I chose to talk about Richard Prince’s 1989 ‘rephotograph’ of a Marlboro advertisement. Prince’s photograph was named one of Times 100 most influential photos of all time, and sold for 1.2 million dollars at auction, but the authorship of the photograph is debatable. The photograph was legally determined to be fair use, with Prince transforming the photograph and the meaning behind it through purely subtractive means. Despite this many people, especially photographers, see Prince as nothing but a thief, profiting off of other’s work and calling it his own.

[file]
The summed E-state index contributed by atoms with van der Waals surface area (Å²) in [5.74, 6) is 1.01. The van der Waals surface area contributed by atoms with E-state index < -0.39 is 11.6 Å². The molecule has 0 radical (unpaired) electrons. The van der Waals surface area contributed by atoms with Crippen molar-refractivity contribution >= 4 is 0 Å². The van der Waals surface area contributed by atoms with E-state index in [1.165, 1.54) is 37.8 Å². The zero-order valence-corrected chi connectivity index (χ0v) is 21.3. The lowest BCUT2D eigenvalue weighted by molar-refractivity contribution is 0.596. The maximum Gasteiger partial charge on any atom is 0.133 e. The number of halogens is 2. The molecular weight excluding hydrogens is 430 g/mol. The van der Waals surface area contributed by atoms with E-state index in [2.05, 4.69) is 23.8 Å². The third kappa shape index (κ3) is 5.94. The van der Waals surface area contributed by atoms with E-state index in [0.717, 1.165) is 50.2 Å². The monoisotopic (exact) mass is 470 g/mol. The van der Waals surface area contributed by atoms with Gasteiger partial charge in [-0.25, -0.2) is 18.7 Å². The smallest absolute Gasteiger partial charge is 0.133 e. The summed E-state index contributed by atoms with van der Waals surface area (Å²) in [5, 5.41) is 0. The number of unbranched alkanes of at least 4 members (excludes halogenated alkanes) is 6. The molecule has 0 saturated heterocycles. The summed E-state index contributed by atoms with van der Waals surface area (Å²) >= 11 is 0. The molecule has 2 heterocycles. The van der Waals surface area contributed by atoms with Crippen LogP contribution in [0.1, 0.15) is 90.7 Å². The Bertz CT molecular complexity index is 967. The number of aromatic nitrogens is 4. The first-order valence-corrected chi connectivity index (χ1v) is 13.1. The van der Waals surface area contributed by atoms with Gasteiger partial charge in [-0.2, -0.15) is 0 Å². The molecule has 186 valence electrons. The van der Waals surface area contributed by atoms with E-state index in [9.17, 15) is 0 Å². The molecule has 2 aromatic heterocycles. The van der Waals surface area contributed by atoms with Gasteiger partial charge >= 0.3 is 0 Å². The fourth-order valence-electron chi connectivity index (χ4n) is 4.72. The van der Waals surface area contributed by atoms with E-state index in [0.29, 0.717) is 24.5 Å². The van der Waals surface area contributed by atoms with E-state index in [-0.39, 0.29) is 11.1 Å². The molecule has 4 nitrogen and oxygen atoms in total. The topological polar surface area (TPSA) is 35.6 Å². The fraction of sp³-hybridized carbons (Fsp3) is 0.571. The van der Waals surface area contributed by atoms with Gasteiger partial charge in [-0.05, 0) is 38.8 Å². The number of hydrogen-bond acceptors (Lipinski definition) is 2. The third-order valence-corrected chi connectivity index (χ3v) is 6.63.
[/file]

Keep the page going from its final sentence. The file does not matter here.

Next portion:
While I believe Prince himself had questionable intentions, claiming he thought all advertisements were public domain when he took his photograph, I believe the photograph itself has an immense amount of value. Prince calls into question the idea of advertisements, the idolization of the masculine and mysterious cowboy, and the ownership of art, all by cropping an image most people wouldn’t think twice about when presented in its original context.
Prince has continued his adversarial challenging of fair use with numerous collages and the display of Instagram posts in a gallery setting. While many many people view Prince’s work as derivative and question the classification of it as art, I believe the questions Prince raises through his photography are extremely valuable. What is America? What do we idolize? How are we manipulated? What is ownership? What is art?